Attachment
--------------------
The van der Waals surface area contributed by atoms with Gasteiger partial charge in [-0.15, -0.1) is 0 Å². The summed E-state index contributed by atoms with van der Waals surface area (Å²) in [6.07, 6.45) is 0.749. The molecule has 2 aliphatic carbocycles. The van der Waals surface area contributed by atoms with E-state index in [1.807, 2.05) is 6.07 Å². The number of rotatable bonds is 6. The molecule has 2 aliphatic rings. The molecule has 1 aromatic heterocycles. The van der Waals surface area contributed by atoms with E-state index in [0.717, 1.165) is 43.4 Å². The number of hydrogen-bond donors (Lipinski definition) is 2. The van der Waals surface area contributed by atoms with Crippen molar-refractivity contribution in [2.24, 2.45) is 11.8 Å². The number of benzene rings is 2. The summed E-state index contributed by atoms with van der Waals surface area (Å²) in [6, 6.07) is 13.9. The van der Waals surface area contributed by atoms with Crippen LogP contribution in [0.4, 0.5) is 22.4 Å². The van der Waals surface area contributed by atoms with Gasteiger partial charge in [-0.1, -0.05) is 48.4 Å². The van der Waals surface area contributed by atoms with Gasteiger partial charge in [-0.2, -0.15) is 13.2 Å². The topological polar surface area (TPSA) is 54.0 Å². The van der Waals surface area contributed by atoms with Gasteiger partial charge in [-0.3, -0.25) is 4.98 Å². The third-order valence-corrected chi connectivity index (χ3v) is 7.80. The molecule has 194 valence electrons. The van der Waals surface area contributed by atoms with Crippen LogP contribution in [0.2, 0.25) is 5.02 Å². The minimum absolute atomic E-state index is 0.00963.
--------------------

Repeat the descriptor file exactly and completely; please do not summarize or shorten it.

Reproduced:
The van der Waals surface area contributed by atoms with Gasteiger partial charge in [-0.15, -0.1) is 0 Å². The summed E-state index contributed by atoms with van der Waals surface area (Å²) in [6.07, 6.45) is 0.749. The molecule has 2 aliphatic carbocycles. The van der Waals surface area contributed by atoms with E-state index in [1.807, 2.05) is 6.07 Å². The number of rotatable bonds is 6. The molecule has 2 aliphatic rings. The molecule has 1 aromatic heterocycles. The van der Waals surface area contributed by atoms with E-state index in [0.717, 1.165) is 43.4 Å². The number of hydrogen-bond donors (Lipinski definition) is 2. The van der Waals surface area contributed by atoms with Crippen molar-refractivity contribution in [2.24, 2.45) is 11.8 Å². The number of benzene rings is 2. The summed E-state index contributed by atoms with van der Waals surface area (Å²) in [6, 6.07) is 13.9. The van der Waals surface area contributed by atoms with Crippen LogP contribution in [0.4, 0.5) is 22.4 Å². The van der Waals surface area contributed by atoms with Gasteiger partial charge in [-0.1, -0.05) is 48.4 Å². The van der Waals surface area contributed by atoms with Gasteiger partial charge in [-0.2, -0.15) is 13.2 Å². The topological polar surface area (TPSA) is 54.0 Å². The van der Waals surface area contributed by atoms with Gasteiger partial charge in [-0.3, -0.25) is 4.98 Å². The third-order valence-corrected chi connectivity index (χ3v) is 7.80. The molecule has 194 valence electrons. The van der Waals surface area contributed by atoms with Crippen LogP contribution in [0.2, 0.25) is 5.02 Å². The minimum absolute atomic E-state index is 0.00963.